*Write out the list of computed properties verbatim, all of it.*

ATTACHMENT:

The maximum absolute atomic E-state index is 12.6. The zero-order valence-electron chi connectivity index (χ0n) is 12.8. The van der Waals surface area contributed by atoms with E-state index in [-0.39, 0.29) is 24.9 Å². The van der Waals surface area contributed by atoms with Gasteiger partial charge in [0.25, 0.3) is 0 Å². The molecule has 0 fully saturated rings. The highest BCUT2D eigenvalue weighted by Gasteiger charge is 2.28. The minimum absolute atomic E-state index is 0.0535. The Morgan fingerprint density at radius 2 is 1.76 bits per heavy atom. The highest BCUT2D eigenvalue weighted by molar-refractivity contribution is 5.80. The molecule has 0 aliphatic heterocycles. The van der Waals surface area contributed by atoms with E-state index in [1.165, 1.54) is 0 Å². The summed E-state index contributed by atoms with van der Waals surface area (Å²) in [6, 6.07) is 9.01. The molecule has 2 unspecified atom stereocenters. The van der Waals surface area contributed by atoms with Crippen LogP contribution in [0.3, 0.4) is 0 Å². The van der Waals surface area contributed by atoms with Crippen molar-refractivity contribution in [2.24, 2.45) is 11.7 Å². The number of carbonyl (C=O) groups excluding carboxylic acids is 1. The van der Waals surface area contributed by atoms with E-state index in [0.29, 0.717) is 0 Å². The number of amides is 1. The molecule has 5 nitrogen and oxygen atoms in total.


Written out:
The maximum absolute atomic E-state index is 12.6. The zero-order valence-electron chi connectivity index (χ0n) is 12.8. The van der Waals surface area contributed by atoms with E-state index in [-0.39, 0.29) is 24.9 Å². The van der Waals surface area contributed by atoms with Gasteiger partial charge in [0.25, 0.3) is 0 Å². The molecule has 0 fully saturated rings. The highest BCUT2D eigenvalue weighted by Gasteiger charge is 2.28. The minimum absolute atomic E-state index is 0.0535. The Morgan fingerprint density at radius 2 is 1.76 bits per heavy atom. The highest BCUT2D eigenvalue weighted by molar-refractivity contribution is 5.80. The molecule has 0 aliphatic heterocycles. The van der Waals surface area contributed by atoms with E-state index in [1.165, 1.54) is 0 Å². The summed E-state index contributed by atoms with van der Waals surface area (Å²) in [6, 6.07) is 9.01. The molecule has 2 unspecified atom stereocenters. The van der Waals surface area contributed by atoms with Crippen LogP contribution in [0.3, 0.4) is 0 Å². The van der Waals surface area contributed by atoms with Crippen molar-refractivity contribution in [2.24, 2.45) is 11.7 Å². The number of carbonyl (C=O) groups excluding carboxylic acids is 1. The van der Waals surface area contributed by atoms with E-state index in [0.29, 0.717) is 0 Å². The number of amides is 1. The molecule has 5 nitrogen and oxygen atoms in total.